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Whether Mother in law asking Daughter in law to do household/domestic work Amounts to cruelty?







Mat.Appeal.No.137 OF 2014










Dated this the 20th day of May, 2020


Judgment dated 21.01.2014 of Family Court, Thalassery in O.P. No.805 of 2011 is assailed in this appeal. The appellant is the petitioner in the Original Petition. Decree for dissolution of marriage sought for by him was declined by the Family Court and the Original Petition was dismissed for his failure to establish the ground cruelty alleged as basis. The respondent is the respondent before the Family Court, who is none other than the wife of the appellant.

2. Before adverting to the legality, propriety and correctness of the judgment under challenge, an understanding of the facts led to the filing of the Original Petition seeking the decree being relevant, a summary description is made hereunder. For a smooth understanding of the matter, the parties to the appeal are referred to hereinafter as the petitioner and the respondent.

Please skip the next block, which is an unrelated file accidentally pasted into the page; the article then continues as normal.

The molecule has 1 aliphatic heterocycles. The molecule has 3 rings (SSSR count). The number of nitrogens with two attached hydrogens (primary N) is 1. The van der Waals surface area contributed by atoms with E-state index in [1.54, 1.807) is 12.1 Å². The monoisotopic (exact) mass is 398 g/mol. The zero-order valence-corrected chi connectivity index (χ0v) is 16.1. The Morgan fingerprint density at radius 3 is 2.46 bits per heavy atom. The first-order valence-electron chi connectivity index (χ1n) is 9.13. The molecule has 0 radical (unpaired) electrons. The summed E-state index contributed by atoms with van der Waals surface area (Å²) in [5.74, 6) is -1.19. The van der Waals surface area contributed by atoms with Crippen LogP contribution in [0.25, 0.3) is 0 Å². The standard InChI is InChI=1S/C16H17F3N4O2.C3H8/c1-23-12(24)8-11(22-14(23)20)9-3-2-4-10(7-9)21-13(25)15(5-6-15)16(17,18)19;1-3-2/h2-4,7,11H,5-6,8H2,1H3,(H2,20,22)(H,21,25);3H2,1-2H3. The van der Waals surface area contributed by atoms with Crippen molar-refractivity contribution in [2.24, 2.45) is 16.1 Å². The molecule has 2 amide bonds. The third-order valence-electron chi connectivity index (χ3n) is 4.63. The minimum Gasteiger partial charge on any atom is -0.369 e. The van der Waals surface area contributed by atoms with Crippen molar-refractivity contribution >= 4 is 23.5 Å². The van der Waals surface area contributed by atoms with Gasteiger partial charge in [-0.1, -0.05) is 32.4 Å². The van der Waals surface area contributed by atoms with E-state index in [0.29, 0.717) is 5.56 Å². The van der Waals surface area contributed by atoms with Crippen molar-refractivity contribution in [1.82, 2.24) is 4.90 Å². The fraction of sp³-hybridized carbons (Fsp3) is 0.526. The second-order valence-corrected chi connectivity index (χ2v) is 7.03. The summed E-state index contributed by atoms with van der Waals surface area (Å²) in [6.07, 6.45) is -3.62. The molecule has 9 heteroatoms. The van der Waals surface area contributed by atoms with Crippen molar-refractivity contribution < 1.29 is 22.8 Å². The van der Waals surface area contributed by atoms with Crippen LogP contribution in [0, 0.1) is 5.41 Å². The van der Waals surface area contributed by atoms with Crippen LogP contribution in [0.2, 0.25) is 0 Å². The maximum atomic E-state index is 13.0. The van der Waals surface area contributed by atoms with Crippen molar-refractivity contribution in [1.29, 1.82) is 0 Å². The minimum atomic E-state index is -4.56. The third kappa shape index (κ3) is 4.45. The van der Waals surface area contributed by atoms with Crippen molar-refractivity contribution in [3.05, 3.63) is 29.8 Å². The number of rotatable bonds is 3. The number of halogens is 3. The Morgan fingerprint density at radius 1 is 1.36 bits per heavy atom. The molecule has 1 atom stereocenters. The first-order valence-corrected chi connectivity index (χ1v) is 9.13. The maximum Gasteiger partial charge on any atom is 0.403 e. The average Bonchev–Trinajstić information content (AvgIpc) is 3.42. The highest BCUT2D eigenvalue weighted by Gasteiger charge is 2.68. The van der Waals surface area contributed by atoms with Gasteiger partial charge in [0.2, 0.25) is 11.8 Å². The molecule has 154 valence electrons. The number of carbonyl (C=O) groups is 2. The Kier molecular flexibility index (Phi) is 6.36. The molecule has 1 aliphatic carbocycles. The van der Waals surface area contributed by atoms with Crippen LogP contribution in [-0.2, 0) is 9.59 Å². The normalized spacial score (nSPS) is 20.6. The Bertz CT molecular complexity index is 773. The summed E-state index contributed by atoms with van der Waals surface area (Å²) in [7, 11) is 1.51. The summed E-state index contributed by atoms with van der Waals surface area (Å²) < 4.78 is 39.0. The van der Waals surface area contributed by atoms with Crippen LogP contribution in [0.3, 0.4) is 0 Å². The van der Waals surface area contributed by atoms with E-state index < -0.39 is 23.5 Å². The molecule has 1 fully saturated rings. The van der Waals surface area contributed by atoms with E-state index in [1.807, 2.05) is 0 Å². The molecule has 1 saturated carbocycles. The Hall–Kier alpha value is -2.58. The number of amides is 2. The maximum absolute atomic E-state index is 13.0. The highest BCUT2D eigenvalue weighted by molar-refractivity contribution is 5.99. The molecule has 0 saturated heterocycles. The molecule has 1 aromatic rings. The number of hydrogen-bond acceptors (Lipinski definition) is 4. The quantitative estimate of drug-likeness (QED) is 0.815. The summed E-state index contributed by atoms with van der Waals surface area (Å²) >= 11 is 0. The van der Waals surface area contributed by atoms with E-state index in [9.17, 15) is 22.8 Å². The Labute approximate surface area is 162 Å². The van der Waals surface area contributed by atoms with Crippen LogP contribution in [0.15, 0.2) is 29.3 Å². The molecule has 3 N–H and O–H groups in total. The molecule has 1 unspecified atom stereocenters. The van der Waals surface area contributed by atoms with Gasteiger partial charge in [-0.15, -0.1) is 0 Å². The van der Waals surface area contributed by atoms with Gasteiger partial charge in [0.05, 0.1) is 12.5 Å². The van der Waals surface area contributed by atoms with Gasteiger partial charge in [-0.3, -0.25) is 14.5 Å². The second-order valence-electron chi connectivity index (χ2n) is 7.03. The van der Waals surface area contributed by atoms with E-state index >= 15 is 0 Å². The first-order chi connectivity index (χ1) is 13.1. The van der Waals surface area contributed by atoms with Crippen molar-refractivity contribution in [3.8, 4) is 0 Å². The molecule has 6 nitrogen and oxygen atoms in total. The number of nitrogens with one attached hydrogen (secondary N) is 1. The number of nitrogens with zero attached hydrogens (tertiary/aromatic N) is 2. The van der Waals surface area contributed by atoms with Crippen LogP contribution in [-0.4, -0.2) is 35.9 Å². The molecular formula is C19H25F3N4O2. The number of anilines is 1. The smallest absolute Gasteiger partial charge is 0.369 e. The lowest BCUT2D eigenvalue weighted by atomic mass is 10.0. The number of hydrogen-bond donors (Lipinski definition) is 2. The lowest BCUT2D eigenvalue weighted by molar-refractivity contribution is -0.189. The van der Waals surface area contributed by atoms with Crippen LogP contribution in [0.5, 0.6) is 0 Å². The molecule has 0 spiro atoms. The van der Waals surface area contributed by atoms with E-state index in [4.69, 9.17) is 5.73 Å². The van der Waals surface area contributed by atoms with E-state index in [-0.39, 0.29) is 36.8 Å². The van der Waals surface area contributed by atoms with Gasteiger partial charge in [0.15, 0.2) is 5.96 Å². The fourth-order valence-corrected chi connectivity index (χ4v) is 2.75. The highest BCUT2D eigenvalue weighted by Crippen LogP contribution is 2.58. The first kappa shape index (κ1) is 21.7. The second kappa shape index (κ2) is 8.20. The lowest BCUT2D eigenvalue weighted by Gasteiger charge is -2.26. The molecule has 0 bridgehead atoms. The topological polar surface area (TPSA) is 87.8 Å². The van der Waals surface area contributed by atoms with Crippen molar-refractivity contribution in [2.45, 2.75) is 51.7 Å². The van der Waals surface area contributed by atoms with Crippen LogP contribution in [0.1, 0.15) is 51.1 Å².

3. The petitioner and respondent got married on 17.04.2003 and a female child was born in the wedlock. The marital relationship did not last long in the way it commenced due to the quarrelsome nature of the respondent who finds pleasure in quarrelling with the petitioner and his mother. She started declaring that she would commit suicide after creating cogent materials to trap himself and his mother. She used to call the petitioner ‘dog’ and ‘shameless creature’. She used to undermine his person stating that he is not a fit person to be her husband and insult him by beating him in front of his relatives. She also denied the petitioner sex. She refused to live at the matrimonial home. Several attempts to commit suicide had been made by her which takes in an incident of rushing towards the railway line passing near the petitioner’s house. She left the matrimonial home on 10.02.2011 and ever since then she was there and therefore, the expectation of the petitioner to maintain a smooth marital life was lost. When the hope for reunion was lost, the petitioner caused to issue a lawyer notice to the respondent on 30.06.2011 demanding dissolution of marriage. The respondent received the same and issued a reply to it on 08.07.2011. The Original Petition was filed thereafter seeking for a decree for dissolution of marriage.